What did Dallas look like the night of Friday, March 20, 2020? It was the first night of the “shelter in place” protocols in Dallas to try to stop the COVID-19 virus.
I’m a sucker for interesting drone photography. I love a video done to a good piece of music, and even better when it seems the music and the moving pictures take each other in their arms and dance through three or four minutes, putting a smile on our faces.
TheWellDelivers.com (@TheWellDelivers) put this together, with drone photography by Cash Sirois, and music by a band I don’t know, The Bastards of Soul.
And it’s close to perfection.
KERA-TV, our local public station, uses the film in the interstices between the end of a program that doesn’t quite fill its slot, and the next program’s start. I looked for it under KERA’s name, but couldn’t find it. KERA has a couple of other films I really like, including “The Million Dollar Monarch,” and “The Chip that Jack Built,” a joyful honorific to the Jack Kilby who invented the integrated circuit and won a Nobel for it.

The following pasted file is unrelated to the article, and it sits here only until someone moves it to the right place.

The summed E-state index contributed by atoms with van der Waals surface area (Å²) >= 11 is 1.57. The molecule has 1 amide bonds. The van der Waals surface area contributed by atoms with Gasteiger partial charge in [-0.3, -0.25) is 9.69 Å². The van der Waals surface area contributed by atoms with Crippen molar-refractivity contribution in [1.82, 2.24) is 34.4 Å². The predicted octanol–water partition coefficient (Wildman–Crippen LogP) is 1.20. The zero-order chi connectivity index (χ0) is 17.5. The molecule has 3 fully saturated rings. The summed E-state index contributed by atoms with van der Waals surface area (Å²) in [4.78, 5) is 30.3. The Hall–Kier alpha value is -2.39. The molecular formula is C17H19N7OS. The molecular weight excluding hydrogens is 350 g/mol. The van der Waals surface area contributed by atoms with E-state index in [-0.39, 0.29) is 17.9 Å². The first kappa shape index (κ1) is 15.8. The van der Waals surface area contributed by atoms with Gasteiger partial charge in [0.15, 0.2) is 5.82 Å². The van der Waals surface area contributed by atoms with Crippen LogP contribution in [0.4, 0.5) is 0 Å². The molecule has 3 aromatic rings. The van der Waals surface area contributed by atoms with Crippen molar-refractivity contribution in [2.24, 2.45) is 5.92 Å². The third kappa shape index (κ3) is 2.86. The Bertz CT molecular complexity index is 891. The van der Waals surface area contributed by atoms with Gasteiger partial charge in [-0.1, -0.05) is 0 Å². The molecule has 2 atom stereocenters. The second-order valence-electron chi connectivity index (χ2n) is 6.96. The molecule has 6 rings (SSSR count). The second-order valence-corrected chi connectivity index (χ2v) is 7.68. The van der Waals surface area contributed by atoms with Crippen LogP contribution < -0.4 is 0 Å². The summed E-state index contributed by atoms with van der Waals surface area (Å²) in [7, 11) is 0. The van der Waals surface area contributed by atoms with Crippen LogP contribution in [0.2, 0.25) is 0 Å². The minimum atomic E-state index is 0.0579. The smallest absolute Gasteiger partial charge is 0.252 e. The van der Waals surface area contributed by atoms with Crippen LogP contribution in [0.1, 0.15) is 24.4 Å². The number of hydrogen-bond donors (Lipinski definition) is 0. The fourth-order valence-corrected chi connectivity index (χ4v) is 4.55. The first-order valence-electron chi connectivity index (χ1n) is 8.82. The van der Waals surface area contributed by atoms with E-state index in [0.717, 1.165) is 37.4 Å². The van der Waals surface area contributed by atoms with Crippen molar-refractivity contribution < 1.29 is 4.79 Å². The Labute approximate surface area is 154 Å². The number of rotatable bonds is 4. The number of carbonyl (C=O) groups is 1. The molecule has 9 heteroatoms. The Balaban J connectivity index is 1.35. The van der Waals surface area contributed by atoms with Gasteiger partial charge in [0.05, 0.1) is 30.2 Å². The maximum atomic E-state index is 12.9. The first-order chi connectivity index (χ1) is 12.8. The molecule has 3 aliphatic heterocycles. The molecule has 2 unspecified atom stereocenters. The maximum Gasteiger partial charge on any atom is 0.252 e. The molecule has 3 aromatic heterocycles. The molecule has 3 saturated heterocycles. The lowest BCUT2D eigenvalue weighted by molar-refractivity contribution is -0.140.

But it’s unfindable from KERA’s site, for me. I caught the credits on one of those showings, and found it by looking for Cash Sirois.
(I hope Raul Malo comes back soon, on a night I can see him.)
A few other television stations have similar films about their cities. These could be a good geography exercise, or maybe part of a project if geography teachers still assign students to report on one state or city.
More likely, it’s just an enjoyable way to see some of the sights, and to get an idea of what it means to record history, to capture history in the making.
Have you seen other films we ought to know about?
Wash your hands. Cover your sneezes and coughs.
- The Bastards of Soul are a Dallas-origin band that’s been around about four years, with people who have been around a lot longer than that; read about them in the Dallas Observer
- D Magazine story on the video, why and how
- See below, another drone video of Dallas, released the same date the video above was shot; different views, different tone (shot earlier, you can tell by the colors of the buildings)
Other Texans took note.
Love these – very eerie but beautiful.